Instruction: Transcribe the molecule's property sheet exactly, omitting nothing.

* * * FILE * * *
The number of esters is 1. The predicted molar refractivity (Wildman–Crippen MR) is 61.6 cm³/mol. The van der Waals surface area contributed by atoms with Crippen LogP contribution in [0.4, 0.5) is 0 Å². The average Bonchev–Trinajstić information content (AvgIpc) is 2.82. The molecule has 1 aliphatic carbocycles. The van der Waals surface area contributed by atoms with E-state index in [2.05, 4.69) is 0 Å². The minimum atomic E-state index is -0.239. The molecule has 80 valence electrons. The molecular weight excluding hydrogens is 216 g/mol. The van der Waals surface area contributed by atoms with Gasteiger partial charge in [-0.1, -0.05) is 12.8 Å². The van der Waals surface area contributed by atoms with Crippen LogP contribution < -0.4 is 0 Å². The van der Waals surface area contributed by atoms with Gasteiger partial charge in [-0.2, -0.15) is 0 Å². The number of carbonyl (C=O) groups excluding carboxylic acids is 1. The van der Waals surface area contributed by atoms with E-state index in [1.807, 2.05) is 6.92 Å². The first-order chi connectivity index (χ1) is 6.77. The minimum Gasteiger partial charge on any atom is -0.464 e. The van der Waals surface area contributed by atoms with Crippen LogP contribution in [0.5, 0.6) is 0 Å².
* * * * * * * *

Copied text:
The number of esters is 1. The predicted molar refractivity (Wildman–Crippen MR) is 61.6 cm³/mol. The van der Waals surface area contributed by atoms with Crippen LogP contribution in [0.4, 0.5) is 0 Å². The average Bonchev–Trinajstić information content (AvgIpc) is 2.82. The molecule has 1 aliphatic carbocycles. The van der Waals surface area contributed by atoms with E-state index in [2.05, 4.69) is 0 Å². The minimum atomic E-state index is -0.239. The molecule has 80 valence electrons. The molecular weight excluding hydrogens is 216 g/mol. The van der Waals surface area contributed by atoms with Gasteiger partial charge in [-0.1, -0.05) is 12.8 Å². The van der Waals surface area contributed by atoms with Crippen LogP contribution < -0.4 is 0 Å². The van der Waals surface area contributed by atoms with Gasteiger partial charge in [-0.2, -0.15) is 0 Å². The number of carbonyl (C=O) groups excluding carboxylic acids is 1. The van der Waals surface area contributed by atoms with E-state index in [1.807, 2.05) is 6.92 Å². The first-order chi connectivity index (χ1) is 6.77. The minimum Gasteiger partial charge on any atom is -0.464 e. The van der Waals surface area contributed by atoms with Crippen LogP contribution in [0.5, 0.6) is 0 Å².